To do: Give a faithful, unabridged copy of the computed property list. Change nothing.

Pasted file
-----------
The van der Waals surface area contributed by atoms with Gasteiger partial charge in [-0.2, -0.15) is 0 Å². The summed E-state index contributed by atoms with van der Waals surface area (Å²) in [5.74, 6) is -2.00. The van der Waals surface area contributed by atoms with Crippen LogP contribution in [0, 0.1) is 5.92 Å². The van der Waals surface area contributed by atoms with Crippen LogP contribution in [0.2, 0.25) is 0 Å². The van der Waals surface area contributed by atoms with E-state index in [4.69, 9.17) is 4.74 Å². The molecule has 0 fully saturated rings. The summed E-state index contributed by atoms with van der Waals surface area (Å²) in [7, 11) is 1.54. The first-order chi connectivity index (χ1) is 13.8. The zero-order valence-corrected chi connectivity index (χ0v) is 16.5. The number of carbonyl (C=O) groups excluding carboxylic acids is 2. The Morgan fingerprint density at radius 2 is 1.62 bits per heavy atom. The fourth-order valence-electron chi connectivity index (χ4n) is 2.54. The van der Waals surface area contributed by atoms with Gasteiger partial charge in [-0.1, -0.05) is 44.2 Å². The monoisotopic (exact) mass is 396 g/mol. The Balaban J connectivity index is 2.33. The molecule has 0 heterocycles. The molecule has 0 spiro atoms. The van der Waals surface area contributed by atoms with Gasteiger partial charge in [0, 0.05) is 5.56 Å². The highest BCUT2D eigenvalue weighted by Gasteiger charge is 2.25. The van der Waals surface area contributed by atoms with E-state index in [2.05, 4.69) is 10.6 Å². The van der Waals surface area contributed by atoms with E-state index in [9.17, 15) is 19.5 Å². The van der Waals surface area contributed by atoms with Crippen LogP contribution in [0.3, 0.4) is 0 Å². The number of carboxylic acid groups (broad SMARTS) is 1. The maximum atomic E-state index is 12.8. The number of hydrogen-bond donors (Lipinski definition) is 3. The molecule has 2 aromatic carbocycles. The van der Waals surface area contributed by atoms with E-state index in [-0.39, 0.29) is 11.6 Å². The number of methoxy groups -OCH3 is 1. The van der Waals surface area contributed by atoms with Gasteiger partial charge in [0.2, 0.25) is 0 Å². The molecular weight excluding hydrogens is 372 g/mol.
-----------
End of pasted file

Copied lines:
The van der Waals surface area contributed by atoms with Gasteiger partial charge in [-0.2, -0.15) is 0 Å². The summed E-state index contributed by atoms with van der Waals surface area (Å²) in [5.74, 6) is -2.00. The van der Waals surface area contributed by atoms with Crippen LogP contribution in [0, 0.1) is 5.92 Å². The van der Waals surface area contributed by atoms with Crippen LogP contribution in [0.2, 0.25) is 0 Å². The van der Waals surface area contributed by atoms with E-state index in [4.69, 9.17) is 4.74 Å². The molecule has 0 fully saturated rings. The summed E-state index contributed by atoms with van der Waals surface area (Å²) in [7, 11) is 1.54. The first-order chi connectivity index (χ1) is 13.8. The zero-order valence-corrected chi connectivity index (χ0v) is 16.5. The number of carbonyl (C=O) groups excluding carboxylic acids is 2. The Morgan fingerprint density at radius 2 is 1.62 bits per heavy atom. The fourth-order valence-electron chi connectivity index (χ4n) is 2.54. The van der Waals surface area contributed by atoms with Gasteiger partial charge in [-0.1, -0.05) is 44.2 Å². The monoisotopic (exact) mass is 396 g/mol. The Balaban J connectivity index is 2.33. The molecule has 0 heterocycles. The molecule has 0 spiro atoms. The van der Waals surface area contributed by atoms with Gasteiger partial charge in [0, 0.05) is 5.56 Å². The highest BCUT2D eigenvalue weighted by Gasteiger charge is 2.25. The van der Waals surface area contributed by atoms with E-state index in [2.05, 4.69) is 10.6 Å². The van der Waals surface area contributed by atoms with E-state index in [9.17, 15) is 19.5 Å². The van der Waals surface area contributed by atoms with Crippen LogP contribution in [0.3, 0.4) is 0 Å². The number of carboxylic acid groups (broad SMARTS) is 1. The maximum atomic E-state index is 12.8. The number of hydrogen-bond donors (Lipinski definition) is 3. The molecule has 2 aromatic carbocycles. The van der Waals surface area contributed by atoms with E-state index in [-0.39, 0.29) is 11.6 Å². The number of methoxy groups -OCH3 is 1. The van der Waals surface area contributed by atoms with Gasteiger partial charge in [0.2, 0.25) is 0 Å². The molecular weight excluding hydrogens is 372 g/mol.